Unlocking peatland restoration on crofting and common grazing land, part 1

Posted on Monday, April, 1st, 2024

Two ‘pathfinder’ projects, funded by NatureScot (FIRNS)

In October 2023, Forest Carbon secured grant funding from NatureScot through the Facility for Investment Ready Nature in Scotland (FIRNS) programme

Forest Carbon is working with Finance Earth and Angus Davidson Ltd to develop models for two pilot projects, both of which are focussed on peatland restoration on land that’s subject to Common Grazing rights. One of the pilot projects is on the Shetland Islands and the other is on the Isle of Lewis.

Common Grazings are an area of land (subject to crofting tenure) that is common to several crofters in a particular crofting township. Each crofter who has the benefit of a share or a right in the Common Grazings has a right to use (generally for grazing livestock, and subject to certain rules and restrictions) each part of the Common Grazings unless part of the Common Grazings is apportioned by an individual crofter for their exclusive use.

The long-term objective of these pilots is to unlock the restoration of more of Scotland’s degraded peatland. Degraded peatlands account for 15% of Scotland’s net emissions, according to the Scottish Government, making them a key piece of the net zero puzzle. However, the take-up of restoration on Crofting and Common Grazing-occupied land has thus far been low. We believe this is because there is no clear model for input and output-sharing between landlords and the crofters and because – as it stands at the time of writing – the legal landscape makes delivery and utilisation of private funding challenging. 

Through these pilot projects, we’re looking to develop a model for peatland restoration that balances the interests of landowners, common graziers and other community members and is financially viable once all costs associated with delivering and managing the project over the long term have been accounted for.

We hope that these pilots act as ‘pathfinders’ for land managers and landowners seeking to develop projects on their own. 

The project’s development stage is coming to an end at the end of March 2024. This article is Part One of a two-part series; it introduces what we’ve been up to and why we’ve been up to it. Part Two will summarise our key findings as well as share access to the full report.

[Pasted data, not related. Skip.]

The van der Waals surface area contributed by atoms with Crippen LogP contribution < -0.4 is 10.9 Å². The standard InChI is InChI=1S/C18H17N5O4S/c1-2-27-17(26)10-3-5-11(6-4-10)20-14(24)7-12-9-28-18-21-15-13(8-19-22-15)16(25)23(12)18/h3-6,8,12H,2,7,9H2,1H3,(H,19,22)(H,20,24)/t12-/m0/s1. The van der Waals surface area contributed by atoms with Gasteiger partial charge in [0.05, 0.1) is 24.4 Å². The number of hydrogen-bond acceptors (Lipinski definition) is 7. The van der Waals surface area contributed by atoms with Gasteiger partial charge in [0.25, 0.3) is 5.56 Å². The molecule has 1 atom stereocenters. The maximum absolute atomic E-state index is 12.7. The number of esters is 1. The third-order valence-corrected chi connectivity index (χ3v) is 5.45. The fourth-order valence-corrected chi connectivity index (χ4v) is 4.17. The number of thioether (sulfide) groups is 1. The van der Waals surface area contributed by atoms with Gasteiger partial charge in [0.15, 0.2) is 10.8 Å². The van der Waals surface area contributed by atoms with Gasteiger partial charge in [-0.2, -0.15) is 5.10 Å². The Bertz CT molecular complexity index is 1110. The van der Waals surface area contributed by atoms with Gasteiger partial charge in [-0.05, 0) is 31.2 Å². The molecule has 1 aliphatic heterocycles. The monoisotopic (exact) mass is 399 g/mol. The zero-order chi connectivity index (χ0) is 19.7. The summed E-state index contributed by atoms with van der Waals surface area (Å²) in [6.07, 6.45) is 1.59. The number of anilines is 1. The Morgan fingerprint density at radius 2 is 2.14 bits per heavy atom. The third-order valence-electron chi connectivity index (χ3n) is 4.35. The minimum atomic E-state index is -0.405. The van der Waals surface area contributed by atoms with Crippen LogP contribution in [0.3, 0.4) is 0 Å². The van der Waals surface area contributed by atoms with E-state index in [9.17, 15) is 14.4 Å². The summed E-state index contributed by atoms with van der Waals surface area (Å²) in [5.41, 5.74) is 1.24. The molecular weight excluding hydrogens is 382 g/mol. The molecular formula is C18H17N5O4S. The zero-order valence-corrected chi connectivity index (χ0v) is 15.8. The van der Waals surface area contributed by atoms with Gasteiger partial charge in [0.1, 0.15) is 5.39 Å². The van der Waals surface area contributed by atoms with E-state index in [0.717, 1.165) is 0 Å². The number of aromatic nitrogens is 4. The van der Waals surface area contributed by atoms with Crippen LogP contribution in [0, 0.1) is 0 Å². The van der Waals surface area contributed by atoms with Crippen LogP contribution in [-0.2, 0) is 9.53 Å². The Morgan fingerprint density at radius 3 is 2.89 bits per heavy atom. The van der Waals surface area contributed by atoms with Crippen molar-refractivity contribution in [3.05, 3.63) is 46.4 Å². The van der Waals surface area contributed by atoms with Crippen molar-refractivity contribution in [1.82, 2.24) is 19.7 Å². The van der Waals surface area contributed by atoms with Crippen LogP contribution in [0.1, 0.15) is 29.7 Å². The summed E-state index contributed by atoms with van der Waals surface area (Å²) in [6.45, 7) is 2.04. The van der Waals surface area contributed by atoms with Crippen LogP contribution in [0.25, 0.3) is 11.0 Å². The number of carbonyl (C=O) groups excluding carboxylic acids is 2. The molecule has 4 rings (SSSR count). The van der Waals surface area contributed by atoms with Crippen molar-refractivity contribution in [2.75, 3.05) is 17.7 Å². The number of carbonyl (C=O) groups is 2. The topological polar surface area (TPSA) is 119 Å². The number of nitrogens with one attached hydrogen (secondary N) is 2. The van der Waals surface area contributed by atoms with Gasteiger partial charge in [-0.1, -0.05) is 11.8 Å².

Read on to find out: 

Who else is involved in this project?

Three project partners are working on these pilots: Forest Carbon, as experts in nature-based markets; Finance Earth, as experts in designing and structuring bespoke finance models, and Angus Davidson Ltd as experts in the delivery of peatland restoration projects and crofting. 

We have worked with key project stakeholders across the two pilot projects (the landlords and crofters). They include the Shetland Islands Council, the Ollaberry Collafirth and Crooksetter Common Grazings, the Barvas Estate Trust and the Arnol Common Grazings. We have also consulted further organisations during the project.  

What difference do we hope that this project will make?

The pilot projects that we hope to unlock in due course will provide a wide range of benefits beyond carbon reduction, including biodiversity enhancement, landscape enhancement, rural employment opportunities and water quality enhancement. 

More broadly, we are optimistic that showcasing successful peatland restoration on land subject to Common Grazing rights will act as a catalyst for other projects to come forward for restoration. This would be a win both in terms of reducing land-based GHG emissions and for rural communities, who we hope will gain access to new income streams. 

If you have any questions regarding this FIRNS project please get in touch with us via our contact form.

This project is supported by NatureScot through The Facility for Investment Ready Nature in Scotland (FIRNS)


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